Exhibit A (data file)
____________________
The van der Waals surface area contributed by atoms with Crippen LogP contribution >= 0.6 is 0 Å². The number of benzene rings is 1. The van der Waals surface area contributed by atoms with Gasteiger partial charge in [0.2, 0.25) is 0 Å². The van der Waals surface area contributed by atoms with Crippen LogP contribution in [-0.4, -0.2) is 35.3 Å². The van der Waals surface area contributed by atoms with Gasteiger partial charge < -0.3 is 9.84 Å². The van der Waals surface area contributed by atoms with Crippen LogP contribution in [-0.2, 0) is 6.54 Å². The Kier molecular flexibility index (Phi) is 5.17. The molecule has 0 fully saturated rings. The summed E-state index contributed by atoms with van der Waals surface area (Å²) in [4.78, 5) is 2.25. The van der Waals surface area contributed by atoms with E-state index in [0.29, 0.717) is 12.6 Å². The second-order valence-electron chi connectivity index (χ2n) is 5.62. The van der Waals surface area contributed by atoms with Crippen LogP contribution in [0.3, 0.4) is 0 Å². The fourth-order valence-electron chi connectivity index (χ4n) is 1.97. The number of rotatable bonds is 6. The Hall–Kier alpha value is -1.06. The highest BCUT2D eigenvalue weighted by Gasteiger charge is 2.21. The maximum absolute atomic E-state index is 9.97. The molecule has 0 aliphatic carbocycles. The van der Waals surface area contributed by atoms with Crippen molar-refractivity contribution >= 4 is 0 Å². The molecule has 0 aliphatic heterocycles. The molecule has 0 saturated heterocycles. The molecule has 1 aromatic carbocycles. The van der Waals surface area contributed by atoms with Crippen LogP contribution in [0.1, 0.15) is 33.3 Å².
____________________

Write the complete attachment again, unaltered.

The van der Waals surface area contributed by atoms with Crippen LogP contribution >= 0.6 is 0 Å². The number of benzene rings is 1. The van der Waals surface area contributed by atoms with Gasteiger partial charge in [0.2, 0.25) is 0 Å². The van der Waals surface area contributed by atoms with Crippen LogP contribution in [-0.4, -0.2) is 35.3 Å². The van der Waals surface area contributed by atoms with Gasteiger partial charge < -0.3 is 9.84 Å². The van der Waals surface area contributed by atoms with Crippen LogP contribution in [-0.2, 0) is 6.54 Å². The Kier molecular flexibility index (Phi) is 5.17. The molecule has 0 fully saturated rings. The summed E-state index contributed by atoms with van der Waals surface area (Å²) in [4.78, 5) is 2.25. The van der Waals surface area contributed by atoms with E-state index in [0.29, 0.717) is 12.6 Å². The second-order valence-electron chi connectivity index (χ2n) is 5.62. The van der Waals surface area contributed by atoms with Crippen LogP contribution in [0.3, 0.4) is 0 Å². The fourth-order valence-electron chi connectivity index (χ4n) is 1.97. The number of rotatable bonds is 6. The Hall–Kier alpha value is -1.06. The highest BCUT2D eigenvalue weighted by Gasteiger charge is 2.21. The maximum absolute atomic E-state index is 9.97. The molecule has 0 aliphatic carbocycles. The van der Waals surface area contributed by atoms with Crippen molar-refractivity contribution >= 4 is 0 Å². The molecule has 0 aliphatic heterocycles. The molecule has 0 saturated heterocycles. The molecule has 1 aromatic carbocycles. The van der Waals surface area contributed by atoms with Crippen LogP contribution in [0.1, 0.15) is 33.3 Å².